SARAH BLAKE MORGAN
NORTH MYRTLE BEACH, S.C. (AP) — Coastal shops and restaurants closed early, power began to flicker at oceanfront hotels and even the most adventurous of beachgoers abandoned the sand Monday night as newly restrengthened Hurricane Isaias sped toward the Carolinas.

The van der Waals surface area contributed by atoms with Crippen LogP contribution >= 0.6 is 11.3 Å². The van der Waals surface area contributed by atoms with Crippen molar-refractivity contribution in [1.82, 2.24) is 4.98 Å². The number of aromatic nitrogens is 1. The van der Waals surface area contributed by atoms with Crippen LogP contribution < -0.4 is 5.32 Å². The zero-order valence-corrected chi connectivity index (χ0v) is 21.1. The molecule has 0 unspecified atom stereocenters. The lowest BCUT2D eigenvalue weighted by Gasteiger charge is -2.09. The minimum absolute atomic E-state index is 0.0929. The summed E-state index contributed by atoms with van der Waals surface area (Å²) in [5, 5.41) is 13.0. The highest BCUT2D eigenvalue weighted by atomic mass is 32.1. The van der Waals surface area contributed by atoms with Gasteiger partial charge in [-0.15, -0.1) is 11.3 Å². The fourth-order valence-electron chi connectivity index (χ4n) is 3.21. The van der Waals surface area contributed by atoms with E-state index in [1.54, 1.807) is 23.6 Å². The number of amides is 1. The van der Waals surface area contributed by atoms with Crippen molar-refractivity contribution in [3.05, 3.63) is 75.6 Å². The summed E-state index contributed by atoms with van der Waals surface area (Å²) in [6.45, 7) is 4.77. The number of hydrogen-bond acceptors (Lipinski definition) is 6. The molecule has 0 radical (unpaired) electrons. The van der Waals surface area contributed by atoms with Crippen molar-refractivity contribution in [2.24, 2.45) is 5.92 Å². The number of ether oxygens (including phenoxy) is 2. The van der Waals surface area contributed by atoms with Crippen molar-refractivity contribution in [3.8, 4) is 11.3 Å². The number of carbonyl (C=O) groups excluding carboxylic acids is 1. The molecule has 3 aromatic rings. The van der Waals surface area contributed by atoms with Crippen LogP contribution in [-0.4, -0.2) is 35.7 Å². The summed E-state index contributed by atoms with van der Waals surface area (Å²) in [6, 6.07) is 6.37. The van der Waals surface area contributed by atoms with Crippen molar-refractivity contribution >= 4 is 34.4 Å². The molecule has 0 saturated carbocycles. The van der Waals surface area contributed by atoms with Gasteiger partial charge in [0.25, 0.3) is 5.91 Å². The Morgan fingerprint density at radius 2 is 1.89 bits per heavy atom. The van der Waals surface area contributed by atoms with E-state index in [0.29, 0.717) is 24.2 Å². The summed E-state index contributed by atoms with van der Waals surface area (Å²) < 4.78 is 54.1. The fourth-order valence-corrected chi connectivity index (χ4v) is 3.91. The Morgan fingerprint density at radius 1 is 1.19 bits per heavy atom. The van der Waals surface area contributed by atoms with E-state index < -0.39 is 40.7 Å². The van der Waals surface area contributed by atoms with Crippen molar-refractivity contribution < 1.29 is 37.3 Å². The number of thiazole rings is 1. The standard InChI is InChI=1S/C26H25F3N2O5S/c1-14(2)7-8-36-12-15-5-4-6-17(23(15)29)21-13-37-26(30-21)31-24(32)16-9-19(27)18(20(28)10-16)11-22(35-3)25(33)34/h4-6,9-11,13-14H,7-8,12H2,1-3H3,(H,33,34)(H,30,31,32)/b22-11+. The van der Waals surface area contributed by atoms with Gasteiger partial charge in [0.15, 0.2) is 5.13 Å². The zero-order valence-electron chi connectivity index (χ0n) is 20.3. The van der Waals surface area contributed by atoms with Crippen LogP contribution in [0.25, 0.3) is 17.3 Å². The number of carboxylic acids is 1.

The U.S. National Hurricane Center warned oceanside home dwellers to brace for storm surge up to 5 feet (1.5 meters) and up to 8 inches (20 centimeters) of rain in spots, as Isaias moved up the coast. The Carolinas weren't the only states at risk.
"All those rains could produce flash flooding across portions of the eastern Carolinas and mid-Atlantic, and even in the northeast U.S.," said Daniel Brown, senior hurricane specialist at the U.S. National Hurricane Center. A tropical storm warn